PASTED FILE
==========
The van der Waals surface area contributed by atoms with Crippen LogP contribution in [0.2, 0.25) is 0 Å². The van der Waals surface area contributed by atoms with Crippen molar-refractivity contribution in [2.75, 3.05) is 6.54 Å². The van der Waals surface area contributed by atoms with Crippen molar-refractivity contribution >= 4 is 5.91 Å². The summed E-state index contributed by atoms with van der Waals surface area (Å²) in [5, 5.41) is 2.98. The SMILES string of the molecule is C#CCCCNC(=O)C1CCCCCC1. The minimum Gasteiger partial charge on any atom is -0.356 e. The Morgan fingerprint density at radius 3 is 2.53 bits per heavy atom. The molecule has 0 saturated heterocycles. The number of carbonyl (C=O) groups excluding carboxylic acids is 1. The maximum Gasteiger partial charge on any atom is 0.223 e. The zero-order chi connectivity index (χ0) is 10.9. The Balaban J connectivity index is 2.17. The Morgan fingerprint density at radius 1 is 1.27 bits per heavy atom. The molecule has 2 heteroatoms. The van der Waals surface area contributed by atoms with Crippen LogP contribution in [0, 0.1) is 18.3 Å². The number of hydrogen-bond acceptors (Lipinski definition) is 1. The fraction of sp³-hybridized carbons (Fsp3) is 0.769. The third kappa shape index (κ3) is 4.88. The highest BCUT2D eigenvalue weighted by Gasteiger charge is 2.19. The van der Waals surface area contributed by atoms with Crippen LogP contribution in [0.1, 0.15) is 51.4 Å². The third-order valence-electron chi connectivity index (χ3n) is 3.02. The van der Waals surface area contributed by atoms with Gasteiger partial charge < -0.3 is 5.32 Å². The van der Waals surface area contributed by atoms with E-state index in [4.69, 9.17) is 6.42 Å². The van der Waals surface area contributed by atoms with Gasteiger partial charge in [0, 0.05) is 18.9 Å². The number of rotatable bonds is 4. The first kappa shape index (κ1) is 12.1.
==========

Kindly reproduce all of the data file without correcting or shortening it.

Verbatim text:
The van der Waals surface area contributed by atoms with Crippen LogP contribution in [0.2, 0.25) is 0 Å². The van der Waals surface area contributed by atoms with Crippen molar-refractivity contribution in [2.75, 3.05) is 6.54 Å². The van der Waals surface area contributed by atoms with Crippen molar-refractivity contribution >= 4 is 5.91 Å². The summed E-state index contributed by atoms with van der Waals surface area (Å²) in [5, 5.41) is 2.98. The SMILES string of the molecule is C#CCCCNC(=O)C1CCCCCC1. The minimum Gasteiger partial charge on any atom is -0.356 e. The Morgan fingerprint density at radius 3 is 2.53 bits per heavy atom. The molecule has 0 saturated heterocycles. The number of carbonyl (C=O) groups excluding carboxylic acids is 1. The maximum Gasteiger partial charge on any atom is 0.223 e. The zero-order chi connectivity index (χ0) is 10.9. The Balaban J connectivity index is 2.17. The Morgan fingerprint density at radius 1 is 1.27 bits per heavy atom. The molecule has 2 heteroatoms. The van der Waals surface area contributed by atoms with Crippen LogP contribution in [0, 0.1) is 18.3 Å². The number of hydrogen-bond acceptors (Lipinski definition) is 1. The fraction of sp³-hybridized carbons (Fsp3) is 0.769. The third kappa shape index (κ3) is 4.88. The highest BCUT2D eigenvalue weighted by Gasteiger charge is 2.19. The van der Waals surface area contributed by atoms with Crippen LogP contribution in [0.1, 0.15) is 51.4 Å². The third-order valence-electron chi connectivity index (χ3n) is 3.02. The van der Waals surface area contributed by atoms with Gasteiger partial charge < -0.3 is 5.32 Å². The van der Waals surface area contributed by atoms with E-state index in [4.69, 9.17) is 6.42 Å². The van der Waals surface area contributed by atoms with Gasteiger partial charge in [0, 0.05) is 18.9 Å². The number of rotatable bonds is 4. The first kappa shape index (κ1) is 12.1.